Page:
Figure 2 Extra-EU citizens: Share of migrant key workers versus share of migrant workers, by EU member state

Notes: For each EU member state, the bars report the share of migrants among key workers and the dots the share of migrant among the overall employed population.

Source: EULFS (2018) data.

Essential occupations and migrants

According to our definitions, the largest five categories of key workers in the EU are teaching professionals (14.5%), skilled agricultural workers (11.9%), science and engineering associate professionals (11.1%), personal care workers (10.3%) and cleaners and helpers (9.9%). Since natives are by far the most numerous group, their distribution across key occupations closely resembles the overall distribution. Important differences are visible instead for the two migrant groups, who appear to be far more concentrated in low-skill occupations. Indeed, the first three key occupational categories for EU mobile workers are cleaners and helpers (20.9%), personal care workers (12.5%) and teaching professionals (11.1%). The top two occupations are the same for extra-EU workers – cleaners and helpers (27.8%) and personal care workers (16.6%) – while the third most frequent occupation is drivers and mobile plant operators (9%).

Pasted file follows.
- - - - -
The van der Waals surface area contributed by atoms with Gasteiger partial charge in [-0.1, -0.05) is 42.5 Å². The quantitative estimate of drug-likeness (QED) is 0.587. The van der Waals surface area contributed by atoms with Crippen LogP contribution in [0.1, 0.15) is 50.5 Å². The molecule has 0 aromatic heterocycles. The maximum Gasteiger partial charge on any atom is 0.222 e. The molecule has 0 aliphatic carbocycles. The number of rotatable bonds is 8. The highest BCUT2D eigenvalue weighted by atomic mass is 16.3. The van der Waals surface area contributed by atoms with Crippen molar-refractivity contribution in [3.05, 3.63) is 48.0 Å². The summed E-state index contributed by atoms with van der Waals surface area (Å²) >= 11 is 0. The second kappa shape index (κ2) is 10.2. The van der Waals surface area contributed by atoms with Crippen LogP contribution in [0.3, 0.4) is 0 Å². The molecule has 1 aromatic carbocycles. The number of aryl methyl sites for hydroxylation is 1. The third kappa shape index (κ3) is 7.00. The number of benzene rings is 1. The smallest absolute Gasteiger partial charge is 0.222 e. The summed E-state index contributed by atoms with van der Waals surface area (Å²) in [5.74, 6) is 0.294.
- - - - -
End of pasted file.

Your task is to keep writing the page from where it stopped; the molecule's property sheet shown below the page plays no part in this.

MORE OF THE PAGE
Migrants' skills and educational attainments – combined with existing hurdles to the recognition of foreign qualifications and to the access to certain professions in the EU – will determine how represented foreign-born workers are in each occupation. In most member states, EU-mobile key workers are predominantly middle or highly educated, while extra-EU key workers tend to have lower education (especially in countries such as Italy, Spain, Portugal and Greece). This is partly due to the original skill distribution of migrants in each country, as well as to the process of selection of individuals into migration. If we consider the concentration of migrants in key occupations by educational level (low, middle, high), we see that, irrespective of their level of education, EU-mobile workers' concentration in key occupations closely follows that of the native population. The overrepresentation of extra-EU workers in key occupations is driven by a strong overrepresentation of low educated migrants.

Figure 3 Share of immigrants among key workers, by occupation

Notes: For each occupation, the bars report the percentage of immigrants over total key workers for each occupation.

Source: EULFS (2018) data.